I have been thinking a lot about this Anne Roiphe quote as Ferguson approaches the half year mark since the killing of Michael Brown. "Grief is in two parts. The first is loss. The second is the remaking of life." On Feb. 9th it will be six months since Michael Brown died. Since then in Ferguson we have seen engaged community leaders and protesters, frustrated citizens and officials, burning buildings, armored vehicles, countless expressions of the greatness of the human spirit and things that do not inspire hope at all.
The first wave of responses is over with few people now out protesting and little or no press coverage of day-to-day life in Ferguson. There continues to be announcements of gatherings to discussion racial reconciliation. The Urban League has launched a program to help young men become job ready with support from local corporations. The school district is engaging clergy leaders.
The university and the community college that border Ferguson had strong Dr. King celebrations. There is a lot going on, yet clarity about how the world is different now is still slow to emerge. There are many good responses but the question remains, is there something happening outside of the usual mechanisms that make these responses better or even different than what has gone on before? Can the fissures that have been brought into fuller view be engaged through the people, money and programs that are taking shape now? What, at this distance of almost half a year, can be said to be working? What is just more of the same? At one point certainty fueled by various passions was in great evidence. Now there is less of it and more tactical, practical work to do. And there is grief.
Grieving is not programmatic, it is human. My perspective on life in Ferguson has any number of filters. I am white, male and 60. I am an organizational psychologist and the parish priest of the small Episcopal congregation in town. Daily I see people's best efforts and also the difficulty that responding differently entails. We have reached new places and witnessed new responses, and more of them than even the most optimistic could have imagined. The unflagging and ingenious engagement of those a half or a third of my age is nothing short of inspiring. Many official leaders have stepped up and joining them are many who are now leaders when before they were simply neighbors, coworkers or quiet contributors to making a place a community. And that is just the part of what is happening that I understand.
What I find at the six month out reflection point is hope and the continued hard work of honestly grieving what has been lost in a young man's life, a community's awakening and a nation's resistance to change. Engaging in this grieving is a choice that has to be made time and time again lest there be reactive rage or dispirited despondency. So, just as there is much practical work to do, there are still many things to grieve.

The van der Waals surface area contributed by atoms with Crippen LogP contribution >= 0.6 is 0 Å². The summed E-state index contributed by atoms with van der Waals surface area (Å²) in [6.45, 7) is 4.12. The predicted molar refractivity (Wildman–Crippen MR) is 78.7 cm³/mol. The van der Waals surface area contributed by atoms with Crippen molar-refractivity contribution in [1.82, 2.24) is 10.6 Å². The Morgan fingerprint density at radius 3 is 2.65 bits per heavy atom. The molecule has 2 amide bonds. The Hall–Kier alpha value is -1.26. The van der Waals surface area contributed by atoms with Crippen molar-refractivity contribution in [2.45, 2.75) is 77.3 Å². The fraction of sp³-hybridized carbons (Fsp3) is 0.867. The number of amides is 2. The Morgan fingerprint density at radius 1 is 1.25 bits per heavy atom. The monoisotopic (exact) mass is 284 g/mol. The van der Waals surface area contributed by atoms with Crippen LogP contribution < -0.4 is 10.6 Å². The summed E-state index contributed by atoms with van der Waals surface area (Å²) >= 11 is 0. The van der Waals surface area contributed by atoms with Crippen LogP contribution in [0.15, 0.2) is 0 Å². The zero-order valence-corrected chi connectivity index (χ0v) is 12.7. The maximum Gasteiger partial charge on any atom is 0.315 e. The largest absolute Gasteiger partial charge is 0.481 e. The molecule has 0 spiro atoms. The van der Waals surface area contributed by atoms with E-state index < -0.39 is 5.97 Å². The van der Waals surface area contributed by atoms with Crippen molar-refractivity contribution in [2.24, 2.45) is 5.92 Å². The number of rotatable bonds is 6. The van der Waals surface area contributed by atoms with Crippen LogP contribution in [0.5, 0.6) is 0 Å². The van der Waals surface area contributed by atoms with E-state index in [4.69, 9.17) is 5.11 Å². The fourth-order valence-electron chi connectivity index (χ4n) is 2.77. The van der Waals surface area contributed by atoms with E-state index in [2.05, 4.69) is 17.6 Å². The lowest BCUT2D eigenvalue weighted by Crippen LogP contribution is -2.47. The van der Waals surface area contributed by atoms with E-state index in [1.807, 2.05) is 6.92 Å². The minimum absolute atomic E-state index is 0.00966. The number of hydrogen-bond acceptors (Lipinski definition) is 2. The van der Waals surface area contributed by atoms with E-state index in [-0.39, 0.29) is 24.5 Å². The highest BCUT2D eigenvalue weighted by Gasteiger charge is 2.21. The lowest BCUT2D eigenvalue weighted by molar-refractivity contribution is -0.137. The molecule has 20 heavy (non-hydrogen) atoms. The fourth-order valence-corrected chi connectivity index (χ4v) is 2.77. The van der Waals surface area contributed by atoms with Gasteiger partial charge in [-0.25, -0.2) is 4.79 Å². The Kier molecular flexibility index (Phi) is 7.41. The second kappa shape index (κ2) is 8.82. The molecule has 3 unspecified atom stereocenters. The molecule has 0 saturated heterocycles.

I think of a young girl's request to have the helicopters go away as her birthday present. I think of what happens when another white person says what they may have felt all along and are we suddenly estranged. I still see boarded up windows. I know from conversations with young women and men of color that the weight of being in or around Ferguson is at some points fatiguing and beyond frustrating. I hear claims for what it all means and what it will mean muted by a heaviness that comes from it still being too soon to say. Since Michael Brown was killed, Ferguson has been diagnosed, described and upended. The community continues to move through the slow motion world of shock and grief. The new normal is not yet here.
As a priest I know that grief is like a heavy fog. Only time and the gradual strength of living into one's changed life serve to lift its weight. We are in the in-between place. Although at six months Ferguson is still fog bound, there are days when the sun is doing its work and more and more rays of light are poking through. Certain plans are being finalized, money spent, hope enacted. There is movement. I am hopeful that at 9 months and a year, there will be even more that comes in the time after grief.
Ferguson Pastor F Willis Johnson said early on something that I return to time and time again, "It is a challenge to be hopeful." Hope is the sunlight that is helping the fog slowly lift for the many who live, love or work on the things that Ferguson has come to symbolize. Facing the challenge to hope that comes in the weeks, months and years ahead is what the tactics and practical work will involves. We will all know more and see more as time goes on. We still have much to grieve and their is emerging in our midst, hope as we respond to the challenges.